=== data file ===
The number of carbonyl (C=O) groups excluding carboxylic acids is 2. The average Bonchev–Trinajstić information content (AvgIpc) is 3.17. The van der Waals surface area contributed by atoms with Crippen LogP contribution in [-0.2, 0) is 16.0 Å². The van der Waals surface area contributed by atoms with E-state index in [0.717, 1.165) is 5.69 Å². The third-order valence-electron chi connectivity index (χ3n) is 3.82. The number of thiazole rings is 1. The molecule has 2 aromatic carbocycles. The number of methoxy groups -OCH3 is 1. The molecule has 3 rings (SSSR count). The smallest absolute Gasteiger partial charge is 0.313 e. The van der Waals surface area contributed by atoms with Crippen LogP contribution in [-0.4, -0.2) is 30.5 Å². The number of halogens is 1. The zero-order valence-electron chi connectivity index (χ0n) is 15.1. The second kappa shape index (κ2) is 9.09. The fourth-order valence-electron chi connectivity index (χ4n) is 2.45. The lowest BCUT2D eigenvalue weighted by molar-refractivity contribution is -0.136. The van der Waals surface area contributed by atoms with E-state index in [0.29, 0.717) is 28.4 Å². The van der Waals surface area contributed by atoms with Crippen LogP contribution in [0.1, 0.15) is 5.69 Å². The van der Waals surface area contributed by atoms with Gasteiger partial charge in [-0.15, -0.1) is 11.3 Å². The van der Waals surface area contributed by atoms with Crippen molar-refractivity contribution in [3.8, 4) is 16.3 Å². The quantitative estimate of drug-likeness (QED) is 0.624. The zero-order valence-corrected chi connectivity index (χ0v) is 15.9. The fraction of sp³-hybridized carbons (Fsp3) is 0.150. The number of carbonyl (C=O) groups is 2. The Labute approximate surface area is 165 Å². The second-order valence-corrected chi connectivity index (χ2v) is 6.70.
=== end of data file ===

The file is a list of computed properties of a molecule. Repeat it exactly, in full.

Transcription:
The number of carbonyl (C=O) groups excluding carboxylic acids is 2. The average Bonchev–Trinajstić information content (AvgIpc) is 3.17. The van der Waals surface area contributed by atoms with Crippen LogP contribution in [-0.2, 0) is 16.0 Å². The van der Waals surface area contributed by atoms with E-state index in [0.717, 1.165) is 5.69 Å². The third-order valence-electron chi connectivity index (χ3n) is 3.82. The number of thiazole rings is 1. The molecule has 2 aromatic carbocycles. The number of methoxy groups -OCH3 is 1. The molecule has 3 rings (SSSR count). The smallest absolute Gasteiger partial charge is 0.313 e. The van der Waals surface area contributed by atoms with Crippen LogP contribution in [-0.4, -0.2) is 30.5 Å². The number of halogens is 1. The zero-order valence-electron chi connectivity index (χ0n) is 15.1. The second kappa shape index (κ2) is 9.09. The fourth-order valence-electron chi connectivity index (χ4n) is 2.45. The lowest BCUT2D eigenvalue weighted by molar-refractivity contribution is -0.136. The van der Waals surface area contributed by atoms with E-state index in [0.29, 0.717) is 28.4 Å². The van der Waals surface area contributed by atoms with Crippen LogP contribution in [0.1, 0.15) is 5.69 Å². The van der Waals surface area contributed by atoms with Gasteiger partial charge in [-0.15, -0.1) is 11.3 Å². The van der Waals surface area contributed by atoms with Crippen molar-refractivity contribution in [3.8, 4) is 16.3 Å². The quantitative estimate of drug-likeness (QED) is 0.624. The zero-order valence-corrected chi connectivity index (χ0v) is 15.9. The fraction of sp³-hybridized carbons (Fsp3) is 0.150. The number of carbonyl (C=O) groups is 2. The Labute approximate surface area is 165 Å². The second-order valence-corrected chi connectivity index (χ2v) is 6.70.